Wednesday, 18 April 2012

18th April 1812: First Manchester food riot

On Saturday 18th April, the first of 3 days of food rioting commenced in Manchester.

The disturbances began just after the commencement of the potato market at Shudehill. Large numbers of people began to congregate, becoming increasingly restless: one witness recorded in the Chester Courant (via the Manchester Mercury) estimated the numbers of people collected were as high as 12,000.

The rioting began in earnest between 1.00 and 2.00 p.m. At the market around New Cross and Shudehill, the whole of the meat put out for sale was seized by the crowd and carried away, along with some of the stocks of potatoes, many of which were pelted at the dealers to drive them from the market. Many women were involved in the autoreduction of the price of goods that had not been stolen, chiefly potatoes, which they demanded be sold at 8 shillings per load (252 lbs), rather than the asking price of 14 to 15 shillings.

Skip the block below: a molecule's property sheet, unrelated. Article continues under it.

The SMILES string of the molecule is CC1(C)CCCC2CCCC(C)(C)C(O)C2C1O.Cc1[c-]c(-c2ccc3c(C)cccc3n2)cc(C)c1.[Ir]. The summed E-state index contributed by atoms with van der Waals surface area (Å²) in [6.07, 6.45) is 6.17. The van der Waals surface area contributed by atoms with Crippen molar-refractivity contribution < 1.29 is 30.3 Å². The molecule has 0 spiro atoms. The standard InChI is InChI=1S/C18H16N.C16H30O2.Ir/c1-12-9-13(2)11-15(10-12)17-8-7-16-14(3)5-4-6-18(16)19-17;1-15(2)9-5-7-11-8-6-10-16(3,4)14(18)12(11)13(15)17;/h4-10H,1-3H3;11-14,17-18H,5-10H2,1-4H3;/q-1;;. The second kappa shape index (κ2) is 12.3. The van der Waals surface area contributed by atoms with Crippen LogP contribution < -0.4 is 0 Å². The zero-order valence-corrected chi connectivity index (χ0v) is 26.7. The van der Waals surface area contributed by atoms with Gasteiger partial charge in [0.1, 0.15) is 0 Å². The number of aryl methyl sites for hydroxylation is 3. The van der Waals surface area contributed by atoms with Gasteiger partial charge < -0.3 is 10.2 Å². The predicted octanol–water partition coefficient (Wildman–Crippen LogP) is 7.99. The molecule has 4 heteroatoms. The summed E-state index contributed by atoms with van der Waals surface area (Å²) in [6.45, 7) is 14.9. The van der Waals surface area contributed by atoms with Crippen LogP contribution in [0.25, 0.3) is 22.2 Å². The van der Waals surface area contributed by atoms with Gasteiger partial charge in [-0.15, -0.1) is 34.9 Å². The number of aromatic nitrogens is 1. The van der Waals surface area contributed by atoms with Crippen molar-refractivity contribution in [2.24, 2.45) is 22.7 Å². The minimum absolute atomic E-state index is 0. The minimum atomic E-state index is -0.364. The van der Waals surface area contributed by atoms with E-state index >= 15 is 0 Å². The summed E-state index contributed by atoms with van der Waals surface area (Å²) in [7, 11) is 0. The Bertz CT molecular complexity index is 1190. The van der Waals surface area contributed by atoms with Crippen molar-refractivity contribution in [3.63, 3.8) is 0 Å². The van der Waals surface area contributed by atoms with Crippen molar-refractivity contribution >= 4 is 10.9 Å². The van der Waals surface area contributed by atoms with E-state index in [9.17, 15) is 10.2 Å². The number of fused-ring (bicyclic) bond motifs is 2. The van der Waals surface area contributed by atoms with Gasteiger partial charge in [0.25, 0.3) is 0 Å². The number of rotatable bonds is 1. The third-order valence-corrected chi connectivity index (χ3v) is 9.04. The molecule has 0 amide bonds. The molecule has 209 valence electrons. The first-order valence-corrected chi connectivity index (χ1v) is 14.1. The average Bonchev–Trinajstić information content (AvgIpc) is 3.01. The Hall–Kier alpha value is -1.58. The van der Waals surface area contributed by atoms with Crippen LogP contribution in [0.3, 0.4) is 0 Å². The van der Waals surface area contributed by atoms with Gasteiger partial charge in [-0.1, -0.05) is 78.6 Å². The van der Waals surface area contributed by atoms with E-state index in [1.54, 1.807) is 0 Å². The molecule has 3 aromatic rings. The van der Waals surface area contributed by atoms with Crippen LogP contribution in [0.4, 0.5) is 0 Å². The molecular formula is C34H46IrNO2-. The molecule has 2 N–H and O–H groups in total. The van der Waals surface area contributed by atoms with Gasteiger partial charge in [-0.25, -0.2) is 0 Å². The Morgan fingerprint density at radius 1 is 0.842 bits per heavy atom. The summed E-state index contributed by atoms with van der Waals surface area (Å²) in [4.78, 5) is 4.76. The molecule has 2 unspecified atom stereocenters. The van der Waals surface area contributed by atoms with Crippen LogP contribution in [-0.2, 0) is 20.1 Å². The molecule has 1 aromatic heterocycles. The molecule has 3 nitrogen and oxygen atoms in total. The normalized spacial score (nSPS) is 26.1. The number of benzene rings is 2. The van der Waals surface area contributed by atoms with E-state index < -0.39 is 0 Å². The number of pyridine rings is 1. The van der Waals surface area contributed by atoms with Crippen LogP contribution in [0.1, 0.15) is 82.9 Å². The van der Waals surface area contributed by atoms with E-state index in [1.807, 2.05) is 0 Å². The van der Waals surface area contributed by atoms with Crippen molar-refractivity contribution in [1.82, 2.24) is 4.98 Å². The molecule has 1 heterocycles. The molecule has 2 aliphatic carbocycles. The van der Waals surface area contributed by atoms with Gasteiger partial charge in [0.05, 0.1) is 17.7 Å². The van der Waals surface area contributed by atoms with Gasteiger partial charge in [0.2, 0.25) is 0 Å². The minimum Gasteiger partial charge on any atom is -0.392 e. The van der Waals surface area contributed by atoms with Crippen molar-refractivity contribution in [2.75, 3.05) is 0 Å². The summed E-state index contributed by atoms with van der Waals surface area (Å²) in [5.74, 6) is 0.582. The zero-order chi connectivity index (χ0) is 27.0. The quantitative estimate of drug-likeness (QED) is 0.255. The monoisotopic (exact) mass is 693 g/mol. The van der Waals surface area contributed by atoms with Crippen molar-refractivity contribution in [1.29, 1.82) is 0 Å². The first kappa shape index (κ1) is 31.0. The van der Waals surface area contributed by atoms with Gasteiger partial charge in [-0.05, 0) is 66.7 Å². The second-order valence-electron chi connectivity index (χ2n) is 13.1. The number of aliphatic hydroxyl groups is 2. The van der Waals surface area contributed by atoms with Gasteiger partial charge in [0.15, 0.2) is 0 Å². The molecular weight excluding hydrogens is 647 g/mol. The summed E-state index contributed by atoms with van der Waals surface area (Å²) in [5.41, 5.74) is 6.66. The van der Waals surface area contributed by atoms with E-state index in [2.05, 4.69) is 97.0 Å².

The rioters had the run of town for at least an hour, and by 3.00 p.m. both Cavalry and Infantry soldiers stationed in Manchester had begun to patrol the streets and disperse the crowds. Corn warehouses were under military guard, and all of the shops were shut up.

The military having regained control of the market, they actually facilitated the auto-reduction of prices, with the Leeds Mercury reporting that dealers were encouraged to sell their potato stocks "at the reduced price of nine, ten, and eleven shillings per load." Prentice (1851, p.52) says that many received the price they wanted of 8 shillings per load, but were only sold small quantities.

By evening, several women had been arrested and at least one person had been killed by the Scots Greys, a notorious regiment that would go on to kill many across the region in the next couple of days.

The weekly regular market day in Manchester was only 2 days away.

This has been compiled from the following sources: Chester Courant of 21st April 1812; Leeds Mercury of 25th April 1812; the Manchester Mercury of 21st April 1812 and Prentice (1851) as cited.

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